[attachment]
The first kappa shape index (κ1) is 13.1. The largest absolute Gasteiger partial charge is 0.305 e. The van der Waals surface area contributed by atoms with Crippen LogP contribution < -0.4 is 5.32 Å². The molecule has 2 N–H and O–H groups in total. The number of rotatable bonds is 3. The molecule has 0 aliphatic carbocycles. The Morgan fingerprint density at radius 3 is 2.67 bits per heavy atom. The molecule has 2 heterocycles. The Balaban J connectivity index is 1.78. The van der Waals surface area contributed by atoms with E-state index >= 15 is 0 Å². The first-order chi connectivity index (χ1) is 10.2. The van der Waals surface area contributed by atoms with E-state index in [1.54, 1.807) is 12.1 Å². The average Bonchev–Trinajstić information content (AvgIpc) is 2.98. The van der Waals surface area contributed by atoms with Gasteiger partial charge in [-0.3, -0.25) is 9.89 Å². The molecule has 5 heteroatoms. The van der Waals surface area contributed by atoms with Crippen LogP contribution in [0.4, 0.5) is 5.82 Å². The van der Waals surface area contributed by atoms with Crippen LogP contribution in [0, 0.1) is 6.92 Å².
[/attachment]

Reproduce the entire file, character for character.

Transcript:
The first kappa shape index (κ1) is 13.1. The largest absolute Gasteiger partial charge is 0.305 e. The van der Waals surface area contributed by atoms with Crippen LogP contribution < -0.4 is 5.32 Å². The molecule has 2 N–H and O–H groups in total. The number of rotatable bonds is 3. The molecule has 0 aliphatic carbocycles. The Morgan fingerprint density at radius 3 is 2.67 bits per heavy atom. The molecule has 2 heterocycles. The Balaban J connectivity index is 1.78. The van der Waals surface area contributed by atoms with E-state index >= 15 is 0 Å². The first-order chi connectivity index (χ1) is 10.2. The van der Waals surface area contributed by atoms with E-state index in [1.54, 1.807) is 12.1 Å². The average Bonchev–Trinajstić information content (AvgIpc) is 2.98. The van der Waals surface area contributed by atoms with Gasteiger partial charge in [-0.3, -0.25) is 9.89 Å². The molecule has 5 heteroatoms. The van der Waals surface area contributed by atoms with Crippen LogP contribution in [0.4, 0.5) is 5.82 Å². The van der Waals surface area contributed by atoms with Crippen LogP contribution in [0, 0.1) is 6.92 Å².